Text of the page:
In its judgment, the court noted that the enforcement of any restraint of trade clause requires a balance between two conflicting principles of public policy, both of which enjoy some Constitutional recognition. In this regard, a court must weigh the importance of the sanctity of contracts freely entered into (which is incidental to the Constitutional right to dignity as expressed in Brisley v Drotsky) against an individual’s section 22 Constitutional right to choose a trade, occupation, or profession freely.  

The starting point in this balancing act involves recognising any power imbalance between the parties, followed by an assessment of the consequences of enforcing this restraint against the parties. As explained in Magna Alloys and Research v Ellis, a court is entitled to enforce the restraint only if it is deemed reasonable to do so and aligns with public policy. If a party alleges that a restraint will operate too harshly against them, this party bears the onus of demonstrating this on the facts.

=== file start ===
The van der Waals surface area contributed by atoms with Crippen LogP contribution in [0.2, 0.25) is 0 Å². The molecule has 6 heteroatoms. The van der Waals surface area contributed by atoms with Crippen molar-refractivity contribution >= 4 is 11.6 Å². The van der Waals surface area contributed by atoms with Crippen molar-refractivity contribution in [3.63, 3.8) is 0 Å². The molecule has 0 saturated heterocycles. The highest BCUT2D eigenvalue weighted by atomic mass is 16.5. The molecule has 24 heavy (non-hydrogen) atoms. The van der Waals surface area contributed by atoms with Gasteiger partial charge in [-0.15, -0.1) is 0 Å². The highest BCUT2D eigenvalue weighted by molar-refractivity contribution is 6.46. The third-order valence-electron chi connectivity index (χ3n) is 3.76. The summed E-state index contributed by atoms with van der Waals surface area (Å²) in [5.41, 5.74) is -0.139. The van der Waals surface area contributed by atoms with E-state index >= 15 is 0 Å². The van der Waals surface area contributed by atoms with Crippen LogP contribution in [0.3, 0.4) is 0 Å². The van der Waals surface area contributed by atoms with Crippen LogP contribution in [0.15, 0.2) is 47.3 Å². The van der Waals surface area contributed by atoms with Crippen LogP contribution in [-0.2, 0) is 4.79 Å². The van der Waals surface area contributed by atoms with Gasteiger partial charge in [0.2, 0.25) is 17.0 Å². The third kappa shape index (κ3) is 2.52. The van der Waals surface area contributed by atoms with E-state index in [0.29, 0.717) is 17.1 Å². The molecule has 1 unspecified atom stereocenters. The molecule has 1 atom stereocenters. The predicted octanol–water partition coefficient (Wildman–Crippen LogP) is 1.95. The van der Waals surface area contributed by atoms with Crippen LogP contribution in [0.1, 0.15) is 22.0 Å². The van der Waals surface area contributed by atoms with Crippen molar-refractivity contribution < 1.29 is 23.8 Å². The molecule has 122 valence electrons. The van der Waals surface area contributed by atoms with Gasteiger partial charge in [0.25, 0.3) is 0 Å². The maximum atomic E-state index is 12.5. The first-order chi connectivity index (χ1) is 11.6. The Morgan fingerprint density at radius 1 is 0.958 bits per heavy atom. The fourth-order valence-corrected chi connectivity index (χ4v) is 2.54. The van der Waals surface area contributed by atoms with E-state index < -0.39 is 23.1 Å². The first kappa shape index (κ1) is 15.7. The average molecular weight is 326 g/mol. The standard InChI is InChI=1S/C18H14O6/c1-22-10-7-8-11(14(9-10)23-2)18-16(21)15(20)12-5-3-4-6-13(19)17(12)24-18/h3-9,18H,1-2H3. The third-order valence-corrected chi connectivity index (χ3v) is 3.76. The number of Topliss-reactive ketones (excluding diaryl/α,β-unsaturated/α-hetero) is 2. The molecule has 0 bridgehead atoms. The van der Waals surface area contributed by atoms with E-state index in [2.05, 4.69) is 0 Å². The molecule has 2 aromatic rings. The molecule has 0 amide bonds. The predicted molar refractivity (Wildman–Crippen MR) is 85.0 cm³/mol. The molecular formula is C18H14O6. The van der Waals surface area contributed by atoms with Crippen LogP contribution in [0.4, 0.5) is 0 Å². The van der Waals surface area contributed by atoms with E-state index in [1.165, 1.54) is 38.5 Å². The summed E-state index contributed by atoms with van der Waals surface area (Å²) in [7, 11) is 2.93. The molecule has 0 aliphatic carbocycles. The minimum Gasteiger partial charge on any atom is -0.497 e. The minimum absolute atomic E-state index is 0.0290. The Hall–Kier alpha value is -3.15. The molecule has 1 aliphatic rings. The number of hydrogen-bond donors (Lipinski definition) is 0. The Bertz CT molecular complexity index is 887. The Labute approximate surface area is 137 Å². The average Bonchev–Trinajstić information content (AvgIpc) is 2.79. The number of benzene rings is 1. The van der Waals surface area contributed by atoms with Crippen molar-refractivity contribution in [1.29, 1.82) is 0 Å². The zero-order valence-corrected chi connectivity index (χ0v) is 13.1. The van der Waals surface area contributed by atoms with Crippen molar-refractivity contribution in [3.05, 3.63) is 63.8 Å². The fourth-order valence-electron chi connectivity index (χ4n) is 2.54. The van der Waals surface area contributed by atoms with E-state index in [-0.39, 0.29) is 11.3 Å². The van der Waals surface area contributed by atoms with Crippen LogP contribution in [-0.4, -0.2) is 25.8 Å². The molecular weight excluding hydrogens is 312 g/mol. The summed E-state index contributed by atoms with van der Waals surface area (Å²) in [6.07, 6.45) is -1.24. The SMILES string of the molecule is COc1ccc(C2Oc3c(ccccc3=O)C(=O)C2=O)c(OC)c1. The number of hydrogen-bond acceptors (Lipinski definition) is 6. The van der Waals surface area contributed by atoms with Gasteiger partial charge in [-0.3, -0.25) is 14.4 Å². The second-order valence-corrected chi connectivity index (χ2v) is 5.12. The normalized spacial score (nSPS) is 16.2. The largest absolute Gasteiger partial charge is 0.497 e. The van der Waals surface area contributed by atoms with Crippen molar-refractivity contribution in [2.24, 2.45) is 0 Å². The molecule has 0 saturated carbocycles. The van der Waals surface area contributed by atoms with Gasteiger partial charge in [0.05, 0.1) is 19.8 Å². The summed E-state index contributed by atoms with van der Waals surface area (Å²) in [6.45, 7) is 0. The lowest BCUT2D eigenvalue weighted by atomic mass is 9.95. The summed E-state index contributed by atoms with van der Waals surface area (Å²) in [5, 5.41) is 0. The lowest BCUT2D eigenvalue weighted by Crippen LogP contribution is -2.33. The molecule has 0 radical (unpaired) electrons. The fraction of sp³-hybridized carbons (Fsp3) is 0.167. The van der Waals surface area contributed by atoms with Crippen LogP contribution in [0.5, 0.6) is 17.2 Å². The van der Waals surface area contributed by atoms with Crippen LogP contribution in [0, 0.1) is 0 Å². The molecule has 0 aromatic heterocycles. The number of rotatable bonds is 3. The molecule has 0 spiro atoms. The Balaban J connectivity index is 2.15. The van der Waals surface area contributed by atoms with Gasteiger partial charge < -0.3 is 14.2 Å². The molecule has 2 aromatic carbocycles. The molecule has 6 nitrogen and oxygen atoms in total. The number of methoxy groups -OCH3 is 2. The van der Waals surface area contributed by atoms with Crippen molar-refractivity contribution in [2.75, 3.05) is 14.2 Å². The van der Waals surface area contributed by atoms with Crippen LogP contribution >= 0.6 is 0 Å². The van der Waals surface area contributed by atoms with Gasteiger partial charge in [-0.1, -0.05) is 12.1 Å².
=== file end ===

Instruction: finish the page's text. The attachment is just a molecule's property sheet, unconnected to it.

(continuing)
The court held that the parties, in this case, occupy clear unequal bargaining powers, as Paterson is merely an ordinary employee, whilst Epic Outdoor is a “company of substance” that contracted him to work for it. The court further noted that enforcing the restraint clause would render Paterson unemployable in the South African outdoor advertising industry, as well as some of its related industries, for a year after leaving Epic Outdoor. Paterson would also be restricted from using the skills and know-how that he has acquired from an industry in which he has worked in for 10 years.